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Massage for low-back pain

updated

Tags: treatment, bad news, massage, back pain, muscle pain, neck, manual therapy, pain problems, spine, muscle, head/neck

Four articles on PainSci cite Furlan 2015: (1) Does Massage Therapy Work?(2) The Complete Guide to Trigger Points & Myofascial Pain(3) Complete Guide to Low Back Pain(4) The Complete Guide to Neck Pain & Cricks

PainSci notes on Furlan 2015:

Previous versions of this meta-analysis of massage therapy for back pain (Furlan 2002 and Furlan 2008) are among the most cited scientific papers about massage therapy. This one is unlikely to wear that crown, because it has a pessimistic conclusion — a change of tune from the optimism of the previous versions. In 2008, the authors concluded that “massage might be beneficial.” In 2015, based on 25 studies instead of a thirteen, they wrote, “We have very little confidence that massage is an effective treatment.” This is a reasonable change, considering that the evidence available is that they “judged the quality of the evidence to be ‘low’ to ‘very low’, and the main reasons for downgrading the evidence were risk of bias and imprecision.” Every study of this topic has serious flaws, even the biggest and most rigorous (eg Cherkin). The evidence is inconclusive at best.

original abstract Abstracts here may not perfectly match originals, for a variety of technical and practical reasons. Some abstacts are truncated for my purposes here, if they are particularly long-winded and unhelpful. I occasionally add clarifying notes. And I make some minor corrections.

BACKGROUND: Low-back pain (LBP) is one of the most common and costly musculoskeletal problems in modern society. It is experienced by 70% to 80% of adults at some time in their lives. Massage therapy has the potential to minimize pain and speed return to normal function.

OBJECTIVES: To assess the effects of massage therapy for people with non-specific LBP.

SEARCH METHODS: We searched PubMed to August 2014, and the following databases to July 2014: MEDLINE, EMBASE, CENTRAL, CINAHL, LILACS, Index to Chiropractic Literature, and Proquest Dissertation Abstracts. We also checked reference lists. There were no language restrictions used.

SELECTION CRITERIA: We included only randomized controlled trials of adults with non-specific LBP classified as acute, sub-acute or chronic. Massage was defined as soft-tissue manipulation using the hands or a mechanical device. We grouped the comparison groups into two types: inactive controls (sham therapy, waiting list, or no treatment), and active controls (manipulation, mobilization, TENS, acupuncture, traction, relaxation, physical therapy, exercises or self-care education).

DATA COLLECTION AND ANALYSIS: We used standard Cochrane methodological procedures and followed CBN guidelines. Two independent authors performed article selection, data extraction and critical appraisal.

MAIN RESULTS: In total we included 25 trials (3096 participants) in this review update. The majority was funded by not-for-profit organizations. One trial included participants with acute LBP, and the remaining trials included people with sub-acute or chronic LBP (CLBP). In three trials massage was done with a mechanical device, and the remaining trials used only the hands. The most common type of bias in these studies was performance and measurement bias because it is difficult to blind participants, massage therapists and the measuring outcomes. We judged the quality of the evidence to be "low" to "very low", and the main reasons for downgrading the evidence were risk of bias and imprecision. There was no suggestion of publication bias. For acute LBP, massage was found to be better than inactive controls for pain ((SMD -1.24, 95% CI -1.85 to -0.64; participants = 51; studies = 1)) in the short-term, but not for function ((SMD -0.50, 95% CI -1.06 to 0.06; participants = 51; studies = 1)). For sub-acute and chronic LBP, massage was better than inactive controls for pain ((SMD -0.75, 95% CI -0.90 to -0.60; participants = 761; studies = 7)) and function (SMD -0.72, 95% CI -1.05 to -0.39; 725 participants; 6 studies; ) in the short-term, but not in the long-term; however, when compared to active controls, massage was better for pain, both in the short ((SMD -0.37, 95% CI -0.62 to -0.13; participants = 964; studies = 12)) and long-term follow-up ((SMD -0.40, 95% CI -0.80 to -0.01; participants = 757; studies = 5)), but no differences were found for function (both in the short and long-term). There were no reports of serious adverse events in any of these trials. Increased pain intensity was the most common adverse event reported in 1.5% to 25% of the participants.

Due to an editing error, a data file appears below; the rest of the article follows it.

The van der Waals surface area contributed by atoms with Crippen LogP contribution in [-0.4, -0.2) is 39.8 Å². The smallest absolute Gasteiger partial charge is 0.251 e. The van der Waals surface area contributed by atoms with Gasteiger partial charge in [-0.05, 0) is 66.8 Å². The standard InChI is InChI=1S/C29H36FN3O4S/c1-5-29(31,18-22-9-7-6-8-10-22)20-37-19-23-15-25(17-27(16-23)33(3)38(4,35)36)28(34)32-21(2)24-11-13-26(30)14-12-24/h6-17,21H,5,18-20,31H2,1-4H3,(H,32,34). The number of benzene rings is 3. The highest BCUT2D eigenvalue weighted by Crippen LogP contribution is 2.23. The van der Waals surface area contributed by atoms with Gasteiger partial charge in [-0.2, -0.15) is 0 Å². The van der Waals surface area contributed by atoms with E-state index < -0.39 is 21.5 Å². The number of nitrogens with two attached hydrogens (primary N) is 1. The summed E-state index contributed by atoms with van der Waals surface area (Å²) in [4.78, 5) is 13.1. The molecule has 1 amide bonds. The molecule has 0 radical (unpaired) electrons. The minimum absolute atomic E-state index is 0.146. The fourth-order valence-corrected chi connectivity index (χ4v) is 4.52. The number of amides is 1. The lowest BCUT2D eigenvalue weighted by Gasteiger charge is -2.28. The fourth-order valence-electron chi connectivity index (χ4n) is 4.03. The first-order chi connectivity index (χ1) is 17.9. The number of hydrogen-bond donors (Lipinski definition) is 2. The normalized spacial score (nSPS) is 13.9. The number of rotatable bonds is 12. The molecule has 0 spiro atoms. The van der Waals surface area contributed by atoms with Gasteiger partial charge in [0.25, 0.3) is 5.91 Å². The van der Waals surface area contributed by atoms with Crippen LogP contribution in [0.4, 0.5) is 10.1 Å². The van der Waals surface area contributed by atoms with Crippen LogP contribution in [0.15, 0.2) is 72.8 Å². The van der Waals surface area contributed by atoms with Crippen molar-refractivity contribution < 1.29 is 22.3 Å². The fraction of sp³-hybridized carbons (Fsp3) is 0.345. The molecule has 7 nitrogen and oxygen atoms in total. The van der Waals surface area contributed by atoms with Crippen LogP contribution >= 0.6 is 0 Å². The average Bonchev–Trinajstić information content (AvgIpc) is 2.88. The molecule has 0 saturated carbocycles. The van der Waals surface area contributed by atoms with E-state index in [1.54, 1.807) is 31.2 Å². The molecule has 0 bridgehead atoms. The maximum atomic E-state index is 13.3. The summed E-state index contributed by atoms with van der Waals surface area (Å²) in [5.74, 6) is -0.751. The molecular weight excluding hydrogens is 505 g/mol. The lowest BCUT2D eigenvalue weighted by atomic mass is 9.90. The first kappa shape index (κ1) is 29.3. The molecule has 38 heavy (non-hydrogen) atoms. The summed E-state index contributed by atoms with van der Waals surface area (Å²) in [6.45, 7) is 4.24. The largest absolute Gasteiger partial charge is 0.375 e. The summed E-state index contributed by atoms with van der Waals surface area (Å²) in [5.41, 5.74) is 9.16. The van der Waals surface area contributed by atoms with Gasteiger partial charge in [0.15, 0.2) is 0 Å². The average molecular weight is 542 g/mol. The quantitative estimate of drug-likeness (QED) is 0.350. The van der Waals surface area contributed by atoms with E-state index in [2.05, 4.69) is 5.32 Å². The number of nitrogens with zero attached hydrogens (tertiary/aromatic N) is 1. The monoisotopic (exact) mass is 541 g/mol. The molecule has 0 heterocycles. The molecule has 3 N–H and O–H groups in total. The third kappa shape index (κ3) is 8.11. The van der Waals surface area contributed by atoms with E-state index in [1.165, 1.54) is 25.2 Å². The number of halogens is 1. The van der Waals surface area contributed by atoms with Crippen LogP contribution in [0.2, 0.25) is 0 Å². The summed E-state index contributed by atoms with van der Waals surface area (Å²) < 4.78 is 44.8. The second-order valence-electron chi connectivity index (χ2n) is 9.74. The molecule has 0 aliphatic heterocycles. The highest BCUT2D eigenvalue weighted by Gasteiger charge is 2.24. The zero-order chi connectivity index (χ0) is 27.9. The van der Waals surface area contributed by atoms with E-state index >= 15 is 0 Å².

AUTHORS’ CONCLUSIONS: We have very little confidence that massage is an effective treatment for LBP. Acute, sub-acute and chronic LBP had improvements in pain outcomes with massage only in the short-term follow-up. Functional improvement was observed in participants with sub-acute and chronic LBP when compared with inactive controls, but only for the short-term follow-up. There were only minor adverse effects with massage.

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Specifically regarding Furlan 2015:

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